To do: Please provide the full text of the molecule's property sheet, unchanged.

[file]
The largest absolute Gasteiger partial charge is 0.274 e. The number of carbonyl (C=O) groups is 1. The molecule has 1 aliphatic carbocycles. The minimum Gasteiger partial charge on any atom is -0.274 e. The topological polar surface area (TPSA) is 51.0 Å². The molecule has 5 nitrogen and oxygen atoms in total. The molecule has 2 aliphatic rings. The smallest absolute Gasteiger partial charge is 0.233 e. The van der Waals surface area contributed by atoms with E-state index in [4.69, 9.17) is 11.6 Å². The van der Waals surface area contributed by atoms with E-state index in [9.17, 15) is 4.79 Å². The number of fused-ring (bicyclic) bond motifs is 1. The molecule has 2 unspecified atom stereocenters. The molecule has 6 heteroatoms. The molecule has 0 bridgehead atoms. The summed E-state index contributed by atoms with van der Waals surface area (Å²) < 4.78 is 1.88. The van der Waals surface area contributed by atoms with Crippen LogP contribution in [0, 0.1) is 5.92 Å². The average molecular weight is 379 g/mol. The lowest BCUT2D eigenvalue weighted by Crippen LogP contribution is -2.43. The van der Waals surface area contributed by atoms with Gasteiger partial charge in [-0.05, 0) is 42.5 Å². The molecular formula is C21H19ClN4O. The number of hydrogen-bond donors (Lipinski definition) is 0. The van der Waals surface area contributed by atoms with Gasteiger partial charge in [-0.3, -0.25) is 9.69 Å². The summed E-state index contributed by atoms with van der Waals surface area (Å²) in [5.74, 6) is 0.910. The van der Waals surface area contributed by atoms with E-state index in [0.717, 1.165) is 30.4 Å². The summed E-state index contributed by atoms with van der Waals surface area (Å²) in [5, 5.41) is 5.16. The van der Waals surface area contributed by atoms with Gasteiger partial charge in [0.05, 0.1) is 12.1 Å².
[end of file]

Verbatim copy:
The largest absolute Gasteiger partial charge is 0.274 e. The number of carbonyl (C=O) groups is 1. The molecule has 1 aliphatic carbocycles. The minimum Gasteiger partial charge on any atom is -0.274 e. The topological polar surface area (TPSA) is 51.0 Å². The molecule has 5 nitrogen and oxygen atoms in total. The molecule has 2 aliphatic rings. The smallest absolute Gasteiger partial charge is 0.233 e. The van der Waals surface area contributed by atoms with E-state index in [4.69, 9.17) is 11.6 Å². The van der Waals surface area contributed by atoms with E-state index in [9.17, 15) is 4.79 Å². The number of fused-ring (bicyclic) bond motifs is 1. The molecule has 2 unspecified atom stereocenters. The molecule has 6 heteroatoms. The molecule has 0 bridgehead atoms. The summed E-state index contributed by atoms with van der Waals surface area (Å²) < 4.78 is 1.88. The van der Waals surface area contributed by atoms with Crippen LogP contribution in [0, 0.1) is 5.92 Å². The average molecular weight is 379 g/mol. The lowest BCUT2D eigenvalue weighted by Crippen LogP contribution is -2.43. The van der Waals surface area contributed by atoms with Gasteiger partial charge in [-0.05, 0) is 42.5 Å². The molecular formula is C21H19ClN4O. The number of hydrogen-bond donors (Lipinski definition) is 0. The van der Waals surface area contributed by atoms with Gasteiger partial charge in [-0.3, -0.25) is 9.69 Å². The summed E-state index contributed by atoms with van der Waals surface area (Å²) in [5.74, 6) is 0.910. The van der Waals surface area contributed by atoms with E-state index in [0.717, 1.165) is 30.4 Å². The summed E-state index contributed by atoms with van der Waals surface area (Å²) in [5, 5.41) is 5.16. The van der Waals surface area contributed by atoms with Gasteiger partial charge in [0.05, 0.1) is 12.1 Å².